Duquesne Law Review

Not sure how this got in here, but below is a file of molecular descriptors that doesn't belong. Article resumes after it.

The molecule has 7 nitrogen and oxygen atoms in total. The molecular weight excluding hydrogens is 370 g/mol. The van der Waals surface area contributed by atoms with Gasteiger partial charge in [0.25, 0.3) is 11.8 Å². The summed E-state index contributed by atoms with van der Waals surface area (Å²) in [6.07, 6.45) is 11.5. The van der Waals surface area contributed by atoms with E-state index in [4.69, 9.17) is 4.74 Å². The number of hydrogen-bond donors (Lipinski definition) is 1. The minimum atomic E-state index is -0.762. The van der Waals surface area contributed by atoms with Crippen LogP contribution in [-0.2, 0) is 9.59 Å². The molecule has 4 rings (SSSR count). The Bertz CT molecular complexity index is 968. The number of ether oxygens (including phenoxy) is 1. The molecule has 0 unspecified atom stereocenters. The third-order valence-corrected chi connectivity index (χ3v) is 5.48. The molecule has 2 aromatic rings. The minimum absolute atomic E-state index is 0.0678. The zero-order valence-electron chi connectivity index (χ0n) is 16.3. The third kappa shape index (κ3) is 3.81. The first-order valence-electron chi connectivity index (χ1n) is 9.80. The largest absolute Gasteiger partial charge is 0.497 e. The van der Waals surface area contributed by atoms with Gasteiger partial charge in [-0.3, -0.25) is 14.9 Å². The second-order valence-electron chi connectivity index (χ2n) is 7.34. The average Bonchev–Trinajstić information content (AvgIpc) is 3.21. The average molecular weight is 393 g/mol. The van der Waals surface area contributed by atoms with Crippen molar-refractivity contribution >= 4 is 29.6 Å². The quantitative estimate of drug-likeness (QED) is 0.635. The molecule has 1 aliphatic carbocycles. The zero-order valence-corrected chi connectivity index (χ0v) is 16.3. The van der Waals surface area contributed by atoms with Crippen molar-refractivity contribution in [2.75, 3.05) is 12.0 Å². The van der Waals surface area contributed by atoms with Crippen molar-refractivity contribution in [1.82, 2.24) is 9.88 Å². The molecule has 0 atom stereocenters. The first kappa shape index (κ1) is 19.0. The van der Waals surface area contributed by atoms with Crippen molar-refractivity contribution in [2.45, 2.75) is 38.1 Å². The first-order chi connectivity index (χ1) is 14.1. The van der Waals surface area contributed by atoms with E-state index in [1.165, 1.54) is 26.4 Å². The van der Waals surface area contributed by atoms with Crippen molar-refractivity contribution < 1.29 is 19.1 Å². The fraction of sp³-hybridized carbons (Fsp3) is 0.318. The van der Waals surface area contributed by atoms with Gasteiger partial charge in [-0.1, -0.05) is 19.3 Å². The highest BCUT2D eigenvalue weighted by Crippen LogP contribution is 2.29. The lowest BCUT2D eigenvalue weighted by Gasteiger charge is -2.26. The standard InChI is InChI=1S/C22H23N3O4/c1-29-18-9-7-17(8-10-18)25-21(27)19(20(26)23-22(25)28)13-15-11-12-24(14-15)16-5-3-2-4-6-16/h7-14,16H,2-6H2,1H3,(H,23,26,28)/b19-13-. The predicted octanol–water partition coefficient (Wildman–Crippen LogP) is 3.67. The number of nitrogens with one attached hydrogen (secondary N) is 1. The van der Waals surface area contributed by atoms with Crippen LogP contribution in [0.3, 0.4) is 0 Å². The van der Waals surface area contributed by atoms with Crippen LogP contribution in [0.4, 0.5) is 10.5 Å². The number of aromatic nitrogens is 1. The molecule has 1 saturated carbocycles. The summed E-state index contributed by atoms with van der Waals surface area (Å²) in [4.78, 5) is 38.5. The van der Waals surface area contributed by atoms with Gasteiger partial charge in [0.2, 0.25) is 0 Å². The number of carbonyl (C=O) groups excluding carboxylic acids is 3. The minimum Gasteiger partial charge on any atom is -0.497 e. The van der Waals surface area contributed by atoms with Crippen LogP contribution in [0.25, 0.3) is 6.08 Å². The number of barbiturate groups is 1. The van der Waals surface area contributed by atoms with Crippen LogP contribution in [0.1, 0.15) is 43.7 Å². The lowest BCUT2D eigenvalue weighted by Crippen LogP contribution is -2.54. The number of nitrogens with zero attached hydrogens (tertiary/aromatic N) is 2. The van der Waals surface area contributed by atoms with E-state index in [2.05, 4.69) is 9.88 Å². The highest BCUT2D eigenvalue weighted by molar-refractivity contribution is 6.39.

In a syndicated article, Ralph McGill asks whether the economic plight of the Negro in the United States will continue to be a statistic merely for social workers. The New York Times, recognizing that "Negroes make up one tenth of the civilian labor force," but that "they account for one fifth of the unemployed," recommends a federal works program, similar to that utilized during the depression, to end high Negro unemployment. Civil rights leaders meeting in Washington at the behest of the federal government call for massive federal governmental programs and new and stronger legislation to combat the problem of Negro unemployment-as well as many other problems facing the Negro community." Nonetheless, the air of quietude remains. Unemployment in the white community is at its lowest level in recent years, the economy is booming, and the federal government worries about inflation. A "Watts" occurs, a commission is empaneled, a study is issued, and the Negro's economic plight grows progressively worse." Both federal and state officials attempt to educate businessmen and labor unions in the economics of racial discrimination and their community responsibility, but businessmen and local labor unions covertly and overtly resist education. The community at large remains indifferent (until, of course, its safety or economic well-being is threatened by a "Watts"). The plight of the Negro goes from bad-to worse-to impossible.

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